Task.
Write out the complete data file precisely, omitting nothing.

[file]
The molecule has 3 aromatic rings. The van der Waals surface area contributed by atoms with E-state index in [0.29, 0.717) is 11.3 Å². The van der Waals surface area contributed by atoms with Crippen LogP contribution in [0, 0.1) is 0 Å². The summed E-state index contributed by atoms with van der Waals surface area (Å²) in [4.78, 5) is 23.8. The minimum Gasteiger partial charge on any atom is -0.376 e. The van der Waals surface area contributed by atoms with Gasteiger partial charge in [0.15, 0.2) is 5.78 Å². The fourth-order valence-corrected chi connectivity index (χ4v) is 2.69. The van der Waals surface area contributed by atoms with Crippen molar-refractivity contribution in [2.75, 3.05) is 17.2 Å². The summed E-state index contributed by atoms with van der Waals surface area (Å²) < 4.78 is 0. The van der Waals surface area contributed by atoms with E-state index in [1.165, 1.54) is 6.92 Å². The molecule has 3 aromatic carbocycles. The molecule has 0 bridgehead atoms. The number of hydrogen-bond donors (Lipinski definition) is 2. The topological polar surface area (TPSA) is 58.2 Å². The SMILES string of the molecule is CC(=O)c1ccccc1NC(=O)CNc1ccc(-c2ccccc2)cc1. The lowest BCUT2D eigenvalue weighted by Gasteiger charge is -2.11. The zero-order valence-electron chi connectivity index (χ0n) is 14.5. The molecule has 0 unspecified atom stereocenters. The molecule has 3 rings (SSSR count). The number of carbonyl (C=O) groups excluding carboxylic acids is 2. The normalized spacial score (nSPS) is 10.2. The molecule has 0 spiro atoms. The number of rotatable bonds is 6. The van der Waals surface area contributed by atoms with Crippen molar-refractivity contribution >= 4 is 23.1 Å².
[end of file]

The molecule has 3 aromatic rings. The van der Waals surface area contributed by atoms with E-state index in [0.29, 0.717) is 11.3 Å². The van der Waals surface area contributed by atoms with Crippen LogP contribution in [0, 0.1) is 0 Å². The summed E-state index contributed by atoms with van der Waals surface area (Å²) in [4.78, 5) is 23.8. The minimum Gasteiger partial charge on any atom is -0.376 e. The van der Waals surface area contributed by atoms with Gasteiger partial charge in [0.15, 0.2) is 5.78 Å². The fourth-order valence-corrected chi connectivity index (χ4v) is 2.69. The van der Waals surface area contributed by atoms with Crippen molar-refractivity contribution in [2.75, 3.05) is 17.2 Å². The summed E-state index contributed by atoms with van der Waals surface area (Å²) < 4.78 is 0. The van der Waals surface area contributed by atoms with E-state index in [1.165, 1.54) is 6.92 Å². The molecule has 3 aromatic carbocycles. The molecule has 0 bridgehead atoms. The number of hydrogen-bond donors (Lipinski definition) is 2. The topological polar surface area (TPSA) is 58.2 Å². The SMILES string of the molecule is CC(=O)c1ccccc1NC(=O)CNc1ccc(-c2ccccc2)cc1. The lowest BCUT2D eigenvalue weighted by Gasteiger charge is -2.11. The zero-order valence-electron chi connectivity index (χ0n) is 14.5. The molecule has 0 unspecified atom stereocenters. The molecule has 3 rings (SSSR count). The number of carbonyl (C=O) groups excluding carboxylic acids is 2. The normalized spacial score (nSPS) is 10.2. The molecule has 0 spiro atoms. The number of rotatable bonds is 6. The van der Waals surface area contributed by atoms with Crippen molar-refractivity contribution >= 4 is 23.1 Å².